First, Tom Robinson was fearful, acquiescing and contrite. Kavanaugh came out swinging, called it like he saw it, and wasn't afraid to stand up to his accusers - sometimes to a fault.
Likewise, Robinson was given a trial by jury. He was assigned Atticus Finch as a public defendant. It's worth noting that Atticus was chosen because the judge in question knew his character and that he would be Tom's best hope. That is, Judge Taylor wanted justice for Tom. Tom's lawyer, Atticus, could produce evidence, and build a case before a jury. And that jury - 12 white men in the Jim Crow South - took a long time to reach the inevitable guilty verdict.
No, there is no real comparison there. If we must reference To Kill a Mockingbird, The closest comparison I can come up with is between Kavanaugh's accusers and the lynch mob that came after Robinson before the trial.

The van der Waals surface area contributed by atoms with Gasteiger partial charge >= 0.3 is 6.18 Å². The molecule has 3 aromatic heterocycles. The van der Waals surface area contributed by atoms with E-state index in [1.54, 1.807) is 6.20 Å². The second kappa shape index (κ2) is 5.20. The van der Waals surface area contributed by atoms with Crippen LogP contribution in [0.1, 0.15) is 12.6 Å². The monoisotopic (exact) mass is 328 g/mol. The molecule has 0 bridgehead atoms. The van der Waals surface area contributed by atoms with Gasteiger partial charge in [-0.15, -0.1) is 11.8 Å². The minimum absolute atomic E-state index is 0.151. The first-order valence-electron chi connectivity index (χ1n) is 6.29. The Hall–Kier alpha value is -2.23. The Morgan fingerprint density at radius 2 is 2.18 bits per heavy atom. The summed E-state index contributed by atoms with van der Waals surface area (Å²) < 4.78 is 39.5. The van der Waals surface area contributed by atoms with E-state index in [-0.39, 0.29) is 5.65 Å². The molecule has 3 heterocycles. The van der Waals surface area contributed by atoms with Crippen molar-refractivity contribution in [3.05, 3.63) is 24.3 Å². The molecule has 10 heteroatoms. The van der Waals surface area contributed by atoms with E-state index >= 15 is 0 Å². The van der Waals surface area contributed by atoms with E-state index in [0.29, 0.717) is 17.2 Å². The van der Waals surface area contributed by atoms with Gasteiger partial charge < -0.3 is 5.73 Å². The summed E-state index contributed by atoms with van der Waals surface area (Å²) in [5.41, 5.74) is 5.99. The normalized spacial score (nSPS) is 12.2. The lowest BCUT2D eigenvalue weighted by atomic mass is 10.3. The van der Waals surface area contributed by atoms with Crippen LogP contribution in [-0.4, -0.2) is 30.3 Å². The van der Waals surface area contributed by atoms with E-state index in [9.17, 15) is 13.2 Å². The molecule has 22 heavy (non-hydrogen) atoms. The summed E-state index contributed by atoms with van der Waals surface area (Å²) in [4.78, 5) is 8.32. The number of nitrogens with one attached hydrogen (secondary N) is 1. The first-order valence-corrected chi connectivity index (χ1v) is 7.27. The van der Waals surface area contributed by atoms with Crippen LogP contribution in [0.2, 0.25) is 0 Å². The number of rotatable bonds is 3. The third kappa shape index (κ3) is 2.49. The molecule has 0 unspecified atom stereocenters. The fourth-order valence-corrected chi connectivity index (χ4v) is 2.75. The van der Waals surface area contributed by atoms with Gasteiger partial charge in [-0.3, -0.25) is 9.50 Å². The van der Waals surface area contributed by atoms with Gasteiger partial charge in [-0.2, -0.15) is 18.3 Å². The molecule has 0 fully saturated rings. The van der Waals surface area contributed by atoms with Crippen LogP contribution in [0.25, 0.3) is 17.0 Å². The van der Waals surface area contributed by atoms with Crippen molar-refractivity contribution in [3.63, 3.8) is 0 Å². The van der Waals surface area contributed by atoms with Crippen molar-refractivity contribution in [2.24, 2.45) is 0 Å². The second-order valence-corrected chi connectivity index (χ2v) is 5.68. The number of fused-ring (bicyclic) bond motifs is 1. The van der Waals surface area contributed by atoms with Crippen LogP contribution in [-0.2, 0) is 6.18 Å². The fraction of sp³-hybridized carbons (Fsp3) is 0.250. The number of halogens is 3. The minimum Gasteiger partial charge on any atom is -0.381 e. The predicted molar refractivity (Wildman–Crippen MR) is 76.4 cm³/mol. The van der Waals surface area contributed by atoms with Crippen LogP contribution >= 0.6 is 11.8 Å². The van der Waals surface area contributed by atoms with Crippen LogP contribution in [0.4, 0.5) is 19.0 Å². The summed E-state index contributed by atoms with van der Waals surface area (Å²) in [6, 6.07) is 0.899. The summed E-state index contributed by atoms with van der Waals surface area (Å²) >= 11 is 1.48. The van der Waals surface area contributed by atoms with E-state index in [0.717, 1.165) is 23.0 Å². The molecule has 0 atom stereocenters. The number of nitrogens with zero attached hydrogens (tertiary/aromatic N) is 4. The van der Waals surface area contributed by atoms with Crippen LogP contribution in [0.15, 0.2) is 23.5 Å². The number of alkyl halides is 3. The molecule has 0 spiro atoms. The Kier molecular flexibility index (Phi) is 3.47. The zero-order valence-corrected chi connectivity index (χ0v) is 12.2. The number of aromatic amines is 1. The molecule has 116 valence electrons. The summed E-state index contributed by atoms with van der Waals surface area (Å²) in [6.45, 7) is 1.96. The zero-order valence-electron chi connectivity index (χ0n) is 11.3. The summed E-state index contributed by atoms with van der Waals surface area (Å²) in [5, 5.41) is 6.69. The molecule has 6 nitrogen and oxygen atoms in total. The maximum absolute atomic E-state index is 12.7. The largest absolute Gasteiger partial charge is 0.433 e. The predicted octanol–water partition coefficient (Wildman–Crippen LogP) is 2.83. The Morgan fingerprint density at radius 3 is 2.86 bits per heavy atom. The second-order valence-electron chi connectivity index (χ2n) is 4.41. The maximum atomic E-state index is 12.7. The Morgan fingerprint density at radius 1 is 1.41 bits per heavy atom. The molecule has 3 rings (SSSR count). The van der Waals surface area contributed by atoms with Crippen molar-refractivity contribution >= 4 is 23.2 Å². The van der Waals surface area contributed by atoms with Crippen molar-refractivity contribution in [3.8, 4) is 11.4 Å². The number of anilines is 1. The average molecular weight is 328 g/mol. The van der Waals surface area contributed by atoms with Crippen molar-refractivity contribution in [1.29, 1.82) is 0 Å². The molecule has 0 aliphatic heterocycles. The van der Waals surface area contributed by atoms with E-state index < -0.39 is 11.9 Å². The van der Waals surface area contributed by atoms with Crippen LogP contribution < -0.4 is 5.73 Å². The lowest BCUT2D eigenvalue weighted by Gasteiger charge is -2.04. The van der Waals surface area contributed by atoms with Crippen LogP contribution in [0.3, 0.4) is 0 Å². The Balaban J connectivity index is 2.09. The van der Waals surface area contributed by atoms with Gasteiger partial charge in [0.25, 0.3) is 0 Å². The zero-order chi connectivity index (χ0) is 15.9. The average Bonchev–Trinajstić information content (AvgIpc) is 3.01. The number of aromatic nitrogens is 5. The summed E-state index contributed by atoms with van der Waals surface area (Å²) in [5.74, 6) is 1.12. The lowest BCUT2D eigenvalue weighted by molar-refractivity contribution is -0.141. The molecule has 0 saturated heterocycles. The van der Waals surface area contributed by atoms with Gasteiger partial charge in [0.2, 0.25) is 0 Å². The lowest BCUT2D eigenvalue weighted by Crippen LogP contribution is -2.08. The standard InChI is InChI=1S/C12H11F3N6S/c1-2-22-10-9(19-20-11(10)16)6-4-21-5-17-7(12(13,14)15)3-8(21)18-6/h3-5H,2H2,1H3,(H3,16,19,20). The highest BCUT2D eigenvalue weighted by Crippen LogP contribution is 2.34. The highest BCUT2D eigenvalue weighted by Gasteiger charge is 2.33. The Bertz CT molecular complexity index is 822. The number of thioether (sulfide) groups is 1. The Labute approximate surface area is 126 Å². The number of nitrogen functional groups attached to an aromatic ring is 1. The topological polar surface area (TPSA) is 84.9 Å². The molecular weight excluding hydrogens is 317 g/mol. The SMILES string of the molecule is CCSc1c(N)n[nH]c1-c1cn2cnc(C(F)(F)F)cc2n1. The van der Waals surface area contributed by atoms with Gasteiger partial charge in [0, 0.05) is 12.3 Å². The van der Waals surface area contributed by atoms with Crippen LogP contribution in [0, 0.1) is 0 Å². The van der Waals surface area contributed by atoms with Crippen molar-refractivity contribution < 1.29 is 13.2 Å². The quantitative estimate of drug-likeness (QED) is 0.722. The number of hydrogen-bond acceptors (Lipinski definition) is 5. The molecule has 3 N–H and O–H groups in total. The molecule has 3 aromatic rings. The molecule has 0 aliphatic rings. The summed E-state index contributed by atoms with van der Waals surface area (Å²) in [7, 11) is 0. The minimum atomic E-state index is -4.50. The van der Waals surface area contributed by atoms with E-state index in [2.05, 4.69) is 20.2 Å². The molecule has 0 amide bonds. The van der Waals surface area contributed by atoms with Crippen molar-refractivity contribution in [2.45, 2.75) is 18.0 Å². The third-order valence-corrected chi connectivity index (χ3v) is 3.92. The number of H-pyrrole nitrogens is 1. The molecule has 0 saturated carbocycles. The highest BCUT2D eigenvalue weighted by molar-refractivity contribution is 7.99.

In one of the climactic scenes in the book, Atticus went unarmed to sit outside of Tom's cell when he got word that there would be trouble. That night, a mob of men came to dispense their own version of justice. They weren't interested in a trial or courtroom. They heard the accusation, and that's all they needed. Robinson was guilty because of what type of person he was - a black man. That's all they needed to know. No due process, no presumption of innocence, no evidence needed - they accepted his guilt at face value and were there to deliver the appropriate punishment.
That's the closest comparison I can come up with. Not between Kavanaugh and Robinson. But between Kavanaugh's accusers across the American Left and Robinson's lynch mob. If you can explain why that is incorrect, I'd be more than happy to concede the point.